Are We Smart enough ? LO6294

Peter Pflaum (
Fri, 29 Mar 1996 10:18:07 -0500 (EST)


Branch and TRW in the 1960's, then many high tech organizations
believe that "general systems", now "learning organizations", can
be smart, fast and wise enough to be world class and move with
opportunities. I am told there are more than 100,000 empty jobs (
Average pay about $100,000 ) in high tech. Almost anything that
can be imagined can be financed. Can smart organizations move
from technology to technology, see the future, and make it theirs
? Can they offers educational systems to match this demand ?

How about the charter schools, voucher systems business plus just
private education in High Tech. ( to match downsizing of older
bigger firms ) These future schools are critical to the welfare
of all the people.

The federal vouchers for training may happen this year. Many
states have charter schools. The people in the "private education
business" are not fast enough with new technology.. how about new
or old high tech firms going into "private" training and
education. Systems wise, cyperspace wise, "learning
organizations" wise, using general systems as a guide, like
Global Village Schools ??

Communist public schools will fall ( sooner than anyone expects)
because communism doesn't work. ( In the sense that the public
education monopoly, is run by a closed system with goal
displacement ). Schools need to be build as "learning
organizations", where thinking and doing are whole. General
systems is the core of knowledge in the new century. Thinking
skills can be learned in practice, in communities of problem
solvers. Bruner has suggested "going beyond the information
given". If we took the idea of organization learning into a free
market of public supported but not run, education, a new
mobility, nobility, and flexibility can promote the general
welfare well into the next century.

The hope of human potential, started again, in the renascence of
the 15th century, with the "new knowledge" and reconstruction of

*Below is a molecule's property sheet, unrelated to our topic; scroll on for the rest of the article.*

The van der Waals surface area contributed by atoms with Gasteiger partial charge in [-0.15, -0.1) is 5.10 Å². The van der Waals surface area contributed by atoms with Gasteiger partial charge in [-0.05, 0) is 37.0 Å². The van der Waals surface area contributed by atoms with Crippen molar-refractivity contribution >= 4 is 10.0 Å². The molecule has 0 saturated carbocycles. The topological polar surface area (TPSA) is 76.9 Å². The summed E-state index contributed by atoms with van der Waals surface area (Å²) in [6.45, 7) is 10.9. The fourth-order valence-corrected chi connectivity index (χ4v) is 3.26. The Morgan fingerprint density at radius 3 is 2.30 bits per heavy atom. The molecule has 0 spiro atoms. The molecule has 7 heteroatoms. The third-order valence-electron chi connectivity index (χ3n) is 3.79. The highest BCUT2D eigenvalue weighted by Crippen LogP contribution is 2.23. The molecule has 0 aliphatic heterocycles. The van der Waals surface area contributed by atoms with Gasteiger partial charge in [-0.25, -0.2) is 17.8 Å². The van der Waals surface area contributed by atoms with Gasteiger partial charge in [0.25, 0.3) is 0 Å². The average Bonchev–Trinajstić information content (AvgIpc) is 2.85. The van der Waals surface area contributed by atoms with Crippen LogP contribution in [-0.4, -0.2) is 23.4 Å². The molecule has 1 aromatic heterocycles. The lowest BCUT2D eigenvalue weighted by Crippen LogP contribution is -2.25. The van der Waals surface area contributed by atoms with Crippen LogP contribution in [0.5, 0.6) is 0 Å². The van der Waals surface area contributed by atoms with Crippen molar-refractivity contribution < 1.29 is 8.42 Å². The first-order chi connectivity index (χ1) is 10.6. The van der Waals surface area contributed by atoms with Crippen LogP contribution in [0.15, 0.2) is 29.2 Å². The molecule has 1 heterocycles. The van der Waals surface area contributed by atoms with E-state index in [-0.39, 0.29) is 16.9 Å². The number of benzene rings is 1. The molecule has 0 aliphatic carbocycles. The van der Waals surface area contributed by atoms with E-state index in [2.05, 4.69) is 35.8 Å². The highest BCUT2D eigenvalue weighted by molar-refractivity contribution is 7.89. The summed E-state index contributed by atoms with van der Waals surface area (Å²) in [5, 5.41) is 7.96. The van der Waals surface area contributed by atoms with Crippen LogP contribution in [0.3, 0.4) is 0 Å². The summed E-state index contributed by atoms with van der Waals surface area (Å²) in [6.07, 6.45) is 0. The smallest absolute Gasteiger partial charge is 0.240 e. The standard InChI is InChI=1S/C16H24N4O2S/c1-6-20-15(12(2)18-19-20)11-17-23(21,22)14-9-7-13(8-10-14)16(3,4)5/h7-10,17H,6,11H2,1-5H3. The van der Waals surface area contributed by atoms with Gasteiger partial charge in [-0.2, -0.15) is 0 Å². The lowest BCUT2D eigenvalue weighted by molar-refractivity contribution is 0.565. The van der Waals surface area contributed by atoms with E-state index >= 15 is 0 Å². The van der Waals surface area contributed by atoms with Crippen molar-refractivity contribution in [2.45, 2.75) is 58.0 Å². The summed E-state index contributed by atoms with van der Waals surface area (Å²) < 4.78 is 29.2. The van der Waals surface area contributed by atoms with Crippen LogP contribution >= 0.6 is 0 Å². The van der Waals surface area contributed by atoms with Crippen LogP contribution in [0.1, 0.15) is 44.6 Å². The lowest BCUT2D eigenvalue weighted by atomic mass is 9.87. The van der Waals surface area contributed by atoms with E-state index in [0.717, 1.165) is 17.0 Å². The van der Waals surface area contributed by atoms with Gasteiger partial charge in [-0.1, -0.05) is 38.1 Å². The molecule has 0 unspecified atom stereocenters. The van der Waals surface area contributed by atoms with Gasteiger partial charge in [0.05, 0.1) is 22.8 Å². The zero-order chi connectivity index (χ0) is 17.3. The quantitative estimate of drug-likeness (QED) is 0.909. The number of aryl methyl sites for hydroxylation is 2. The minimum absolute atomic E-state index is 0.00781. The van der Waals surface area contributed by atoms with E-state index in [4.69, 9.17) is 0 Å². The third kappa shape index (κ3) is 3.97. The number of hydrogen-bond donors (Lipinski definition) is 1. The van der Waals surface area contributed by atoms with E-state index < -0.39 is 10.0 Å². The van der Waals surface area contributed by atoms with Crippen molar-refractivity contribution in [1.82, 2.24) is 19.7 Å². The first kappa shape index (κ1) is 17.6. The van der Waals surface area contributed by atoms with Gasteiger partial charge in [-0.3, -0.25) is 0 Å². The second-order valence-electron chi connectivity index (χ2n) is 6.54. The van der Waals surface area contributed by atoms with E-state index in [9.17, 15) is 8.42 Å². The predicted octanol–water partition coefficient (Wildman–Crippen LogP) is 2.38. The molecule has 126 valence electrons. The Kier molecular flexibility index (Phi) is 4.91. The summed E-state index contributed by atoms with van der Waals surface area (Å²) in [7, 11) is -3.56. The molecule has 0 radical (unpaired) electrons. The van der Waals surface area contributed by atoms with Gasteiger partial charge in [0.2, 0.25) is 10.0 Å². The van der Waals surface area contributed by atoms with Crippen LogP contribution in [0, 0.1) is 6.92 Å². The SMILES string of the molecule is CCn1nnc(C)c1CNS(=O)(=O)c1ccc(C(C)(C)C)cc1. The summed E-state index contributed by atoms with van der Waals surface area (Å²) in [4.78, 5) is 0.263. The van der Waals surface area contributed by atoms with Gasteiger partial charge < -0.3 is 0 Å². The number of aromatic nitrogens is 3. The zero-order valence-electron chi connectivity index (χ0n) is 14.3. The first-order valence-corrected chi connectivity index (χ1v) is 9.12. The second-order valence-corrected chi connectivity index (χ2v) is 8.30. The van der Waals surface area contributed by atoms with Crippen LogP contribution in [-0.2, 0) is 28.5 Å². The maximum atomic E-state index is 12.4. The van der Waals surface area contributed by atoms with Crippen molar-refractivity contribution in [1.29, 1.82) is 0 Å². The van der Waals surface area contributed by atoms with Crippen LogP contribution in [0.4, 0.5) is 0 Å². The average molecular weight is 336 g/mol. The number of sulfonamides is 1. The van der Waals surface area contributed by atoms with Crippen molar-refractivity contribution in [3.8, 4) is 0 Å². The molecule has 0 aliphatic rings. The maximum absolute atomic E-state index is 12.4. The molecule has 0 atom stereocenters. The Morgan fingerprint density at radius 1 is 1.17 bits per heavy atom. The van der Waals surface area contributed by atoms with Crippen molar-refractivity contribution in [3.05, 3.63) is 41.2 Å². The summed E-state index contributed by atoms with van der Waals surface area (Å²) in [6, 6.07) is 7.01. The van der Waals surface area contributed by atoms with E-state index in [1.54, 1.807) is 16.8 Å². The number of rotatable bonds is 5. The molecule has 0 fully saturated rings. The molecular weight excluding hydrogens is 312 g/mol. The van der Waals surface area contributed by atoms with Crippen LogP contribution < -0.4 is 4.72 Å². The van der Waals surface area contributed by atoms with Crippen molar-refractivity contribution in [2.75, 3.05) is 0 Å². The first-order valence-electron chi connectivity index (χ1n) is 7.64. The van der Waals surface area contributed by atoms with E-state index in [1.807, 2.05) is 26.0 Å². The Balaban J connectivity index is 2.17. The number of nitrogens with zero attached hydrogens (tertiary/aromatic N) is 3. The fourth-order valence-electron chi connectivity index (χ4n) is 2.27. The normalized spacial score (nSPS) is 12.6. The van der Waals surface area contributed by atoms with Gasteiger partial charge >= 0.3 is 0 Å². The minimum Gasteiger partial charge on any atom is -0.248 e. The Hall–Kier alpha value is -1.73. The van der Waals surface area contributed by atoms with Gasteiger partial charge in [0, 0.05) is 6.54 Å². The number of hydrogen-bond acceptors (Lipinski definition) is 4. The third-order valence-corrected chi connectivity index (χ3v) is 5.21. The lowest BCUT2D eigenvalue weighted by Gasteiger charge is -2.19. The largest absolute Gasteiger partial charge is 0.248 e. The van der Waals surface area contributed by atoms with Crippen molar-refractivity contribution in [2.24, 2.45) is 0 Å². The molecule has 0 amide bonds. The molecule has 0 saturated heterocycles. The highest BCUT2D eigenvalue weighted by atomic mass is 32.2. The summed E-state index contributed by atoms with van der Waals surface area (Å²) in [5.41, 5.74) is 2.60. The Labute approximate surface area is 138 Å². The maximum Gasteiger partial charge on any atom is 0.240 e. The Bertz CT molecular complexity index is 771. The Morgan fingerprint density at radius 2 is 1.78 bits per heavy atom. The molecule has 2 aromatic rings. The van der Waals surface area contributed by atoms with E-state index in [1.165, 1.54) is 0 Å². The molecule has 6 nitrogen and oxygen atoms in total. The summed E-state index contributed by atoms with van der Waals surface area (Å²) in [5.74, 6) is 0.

ancient wisdom. It came to the new world as the freemasons faith
in human reason. People could take care of their own affairs. The
world need not be divided between rulers, owners, bosses,
bishops, kings and peasants. Idealist communities and social
democracy spread and grew. Big industry slowly accepted workers
as participants. Modern society and democracy depend on
independent, educated "middle class", farmers, mechanics,
business people and professionals who manage their own affairs.

We now have a 25% underclass of illiterate peasants with high
expectations and expensive maintenance costs. Another 25% is just
a little more functional in the "information" society. The
president of the big 100 corporations and the President are all
painfully aware of the "learning gap"; more real and much more
serious than any missile gap. The future of our economy, thereby
the social democracy and republican institutions depends on
reductions in the unmotivated, illiterate, pre-industrial urban
peasants, and a rapid increase in smarts. This is a economic and
social opportunity.

** Peter E. Pflaum Ph.D. , Headmaster GLOBAL_VILLAGE_SCHOOLHOUSE
225 Robinson Road, New Smyrna Beach, FL 32169-2176 (904) 428-9609

** Peter E. Pflaum Ph.D. , Headmaster GLOBAL_VILLAGE_SCHOOLHOUSE
225 Robinson Road, New Smyrna Beach, FL 32169-2176 (904) 428-9609


Peter Pflaum <>

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